Updated: Sep 13, 2021
The entire Kimberling City, Missouri police department, including the police chief and his officers, have all resigned leaving the city reliant upon the Stone County Sheriff's
Department for police protection. The entire force quit within two weeks of each other “because of poor pay and not having the proper tools to do the job.”
The exodus began with Kimberling City Police Chief Craig Alexander’s resignation on Aug. 23. Alexander was soon joined by three officers and a sergeant, with the officers variously citing pay, working conditions and officer qualifications as reasons for their departures.
"I tried to remain a servant to the people and the officers I worked with. I always wanted this department to be the best it could be,' Alexander said. 'But today is my last day. I am no longer able to do my very best under the current administration, and the citizens deserve the very best."
Bransontrilakesnews.com reported former mayor and alderman, Jason Hulliung, said the Kimberling City Police Department was an incredible asset to the city.
“They can spin it any way they want, but the simple fact is when you have that much expertise leaving your community there is a bigger problem. We have an amazing police department that has unbelievable support from the community. For these guys who started their careers, in most cases, in Kimberling City, who have been here for 18 plus years, to leave this job took a really heartfelt decision to make that move,” Hulliung said. “Unfortunately, I believe it is due to the current administration, the mayor and the administrator. I would prefer to see a resignation letter from those two rather than from our police department.”
The UK’s Daily Mail reported the officers' resignations come as police officers from all over the US are quitting or retiring early in droves.
A recent survey found that there has been a 45% increase in the retirement rate and a nearly 20% increase in resignation from officers in 2020-2021 compared to the previous year, according to NPR.
"It will be a struggle to fill the police department back up with qualified officers, but hopefully they can start working on that soon and get that accomplished," said Stone County Sheriff Doug Rader.
Sheriff Rader, said his department will not be able to deal with city ordinances for Kimberling, leaving a significant gap in law enforcement services for the community.
In addition, Yahoo News reported Sheriff Rader offered insight into the struggles of policing in the US today, saying a lot of departments were experiencing staffing issues.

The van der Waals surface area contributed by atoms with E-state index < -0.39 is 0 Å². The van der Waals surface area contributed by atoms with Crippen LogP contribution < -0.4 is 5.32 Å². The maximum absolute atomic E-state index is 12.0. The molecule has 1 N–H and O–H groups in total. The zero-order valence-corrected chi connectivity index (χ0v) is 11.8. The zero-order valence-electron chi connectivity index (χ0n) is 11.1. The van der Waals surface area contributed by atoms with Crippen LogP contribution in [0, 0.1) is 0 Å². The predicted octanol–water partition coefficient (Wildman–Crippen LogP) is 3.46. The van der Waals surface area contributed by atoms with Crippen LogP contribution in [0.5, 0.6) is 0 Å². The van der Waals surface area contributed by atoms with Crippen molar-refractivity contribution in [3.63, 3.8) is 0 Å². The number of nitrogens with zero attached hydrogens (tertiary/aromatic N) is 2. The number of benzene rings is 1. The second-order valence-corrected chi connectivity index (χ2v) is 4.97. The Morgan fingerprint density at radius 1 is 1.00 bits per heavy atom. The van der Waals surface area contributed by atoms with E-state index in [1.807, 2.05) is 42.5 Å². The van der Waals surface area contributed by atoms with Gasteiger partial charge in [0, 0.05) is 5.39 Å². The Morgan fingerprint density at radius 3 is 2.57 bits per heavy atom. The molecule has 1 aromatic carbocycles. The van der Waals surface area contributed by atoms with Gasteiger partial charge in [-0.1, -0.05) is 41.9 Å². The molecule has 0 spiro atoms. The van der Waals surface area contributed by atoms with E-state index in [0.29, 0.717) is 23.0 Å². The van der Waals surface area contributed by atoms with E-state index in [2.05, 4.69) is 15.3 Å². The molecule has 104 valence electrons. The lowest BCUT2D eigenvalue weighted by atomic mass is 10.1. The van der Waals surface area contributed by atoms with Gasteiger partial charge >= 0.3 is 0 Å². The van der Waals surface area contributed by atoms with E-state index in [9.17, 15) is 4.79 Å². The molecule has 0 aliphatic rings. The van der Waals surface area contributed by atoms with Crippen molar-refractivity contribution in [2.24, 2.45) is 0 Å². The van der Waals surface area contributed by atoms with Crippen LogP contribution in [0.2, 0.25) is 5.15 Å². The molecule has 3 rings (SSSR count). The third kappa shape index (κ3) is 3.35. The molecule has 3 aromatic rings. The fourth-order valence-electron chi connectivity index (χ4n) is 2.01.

For example, police in Phoenix have been experiencing the same issues with staffing, which is said to date back to the year 2000. However, senior officials within the City of Phoenix have noticed a growing rate of turnover in their 2,900 officers.
“We are losing on average more than 11 more than we are hiring every month. That’s a significant number and it’s not a number seeing turnaround,” Executive Assistant Chief Mike Kurkenback said, according to ABC15 on 8 September.
According to reporting by The Hill’s Christian Spencer, about 2,600 officers from New York retired in 2020, according to The New York Times, compared to the 1,509 who retired the year prior.
Portland, Ore. had 69 officers resign and 75 retire from April 2020 to April 2021, compared to 27 and 14 the previous year, respectively.
In defund the police epicenter Seattle, the Daily Mail reported the city's police department saw about 250 officers quit since the start of 2020, with another 200 set to lose their jobs because they are refusing the city's vaccine mandate.
In Minneapolis, homicides increased by 60% in 2020, with many of the crimes left unsolved because there are fewer police detectives and other resources to work the cases. Things have gotten so bad that the city’s residents are filing a lawsuit against the city council to restore police funding.
“We are in an urgent state of emergency right now due to the crime,” said Cathy Spann, one of the plaintiffs in the case, told KSTP news. “As citizens, the City of Minneapolis owes us. We have a right to expect that we can be safe walking the street, that our children can play in their yards. Enough is enough.”
For its part, the city’s council seems to still be in disbelief that cutting the police force will lead to an increase in violent crime.
As the writers for the National Police Support Fund explained, while anti-police advocates like to say that defunding measures do not have an impact on violent crime, the statistics clearly tell a different story.
police department resigns
Stone County Sheriff's Department
Police Chief Craig Alexander
police officer retirements
Stone County Sheriff Doug Rader
Police Department Staffing
Defund the police
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